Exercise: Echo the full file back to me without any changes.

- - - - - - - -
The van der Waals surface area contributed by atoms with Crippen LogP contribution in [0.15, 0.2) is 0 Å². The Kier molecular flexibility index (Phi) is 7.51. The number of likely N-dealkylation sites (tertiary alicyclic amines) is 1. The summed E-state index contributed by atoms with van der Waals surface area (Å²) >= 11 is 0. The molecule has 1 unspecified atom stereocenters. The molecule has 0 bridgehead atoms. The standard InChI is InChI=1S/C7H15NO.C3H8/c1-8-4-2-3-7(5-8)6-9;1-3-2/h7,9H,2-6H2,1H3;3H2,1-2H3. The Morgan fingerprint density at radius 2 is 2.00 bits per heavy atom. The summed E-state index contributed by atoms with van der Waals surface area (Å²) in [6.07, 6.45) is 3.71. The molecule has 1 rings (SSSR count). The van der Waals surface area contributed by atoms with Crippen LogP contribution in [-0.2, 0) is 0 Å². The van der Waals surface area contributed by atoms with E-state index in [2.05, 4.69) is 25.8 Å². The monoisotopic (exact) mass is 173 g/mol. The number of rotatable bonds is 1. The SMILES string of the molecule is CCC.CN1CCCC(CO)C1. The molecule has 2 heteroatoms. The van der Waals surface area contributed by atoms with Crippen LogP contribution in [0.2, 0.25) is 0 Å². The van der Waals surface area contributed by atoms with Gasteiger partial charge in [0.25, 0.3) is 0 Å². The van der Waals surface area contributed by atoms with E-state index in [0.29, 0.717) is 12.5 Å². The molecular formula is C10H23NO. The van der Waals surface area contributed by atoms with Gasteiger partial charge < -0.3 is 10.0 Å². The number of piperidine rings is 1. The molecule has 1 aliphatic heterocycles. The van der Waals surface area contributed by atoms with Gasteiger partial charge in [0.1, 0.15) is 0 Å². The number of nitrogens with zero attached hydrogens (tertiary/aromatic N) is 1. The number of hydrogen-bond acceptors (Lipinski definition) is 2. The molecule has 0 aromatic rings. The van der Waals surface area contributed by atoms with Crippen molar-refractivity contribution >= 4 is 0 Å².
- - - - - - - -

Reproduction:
The van der Waals surface area contributed by atoms with Crippen LogP contribution in [0.15, 0.2) is 0 Å². The Kier molecular flexibility index (Phi) is 7.51. The number of likely N-dealkylation sites (tertiary alicyclic amines) is 1. The summed E-state index contributed by atoms with van der Waals surface area (Å²) >= 11 is 0. The molecule has 1 unspecified atom stereocenters. The molecule has 0 bridgehead atoms. The standard InChI is InChI=1S/C7H15NO.C3H8/c1-8-4-2-3-7(5-8)6-9;1-3-2/h7,9H,2-6H2,1H3;3H2,1-2H3. The Morgan fingerprint density at radius 2 is 2.00 bits per heavy atom. The summed E-state index contributed by atoms with van der Waals surface area (Å²) in [6.07, 6.45) is 3.71. The molecule has 1 rings (SSSR count). The van der Waals surface area contributed by atoms with Crippen LogP contribution in [-0.2, 0) is 0 Å². The van der Waals surface area contributed by atoms with E-state index in [2.05, 4.69) is 25.8 Å². The monoisotopic (exact) mass is 173 g/mol. The number of rotatable bonds is 1. The SMILES string of the molecule is CCC.CN1CCCC(CO)C1. The molecule has 2 heteroatoms. The van der Waals surface area contributed by atoms with Crippen LogP contribution in [0.2, 0.25) is 0 Å². The van der Waals surface area contributed by atoms with Gasteiger partial charge in [0.25, 0.3) is 0 Å². The van der Waals surface area contributed by atoms with E-state index in [0.29, 0.717) is 12.5 Å². The molecular formula is C10H23NO. The van der Waals surface area contributed by atoms with Gasteiger partial charge < -0.3 is 10.0 Å². The number of piperidine rings is 1. The molecule has 1 aliphatic heterocycles. The van der Waals surface area contributed by atoms with Gasteiger partial charge in [0.1, 0.15) is 0 Å². The number of nitrogens with zero attached hydrogens (tertiary/aromatic N) is 1. The number of hydrogen-bond acceptors (Lipinski definition) is 2. The molecule has 0 aromatic rings. The van der Waals surface area contributed by atoms with Crippen molar-refractivity contribution >= 4 is 0 Å².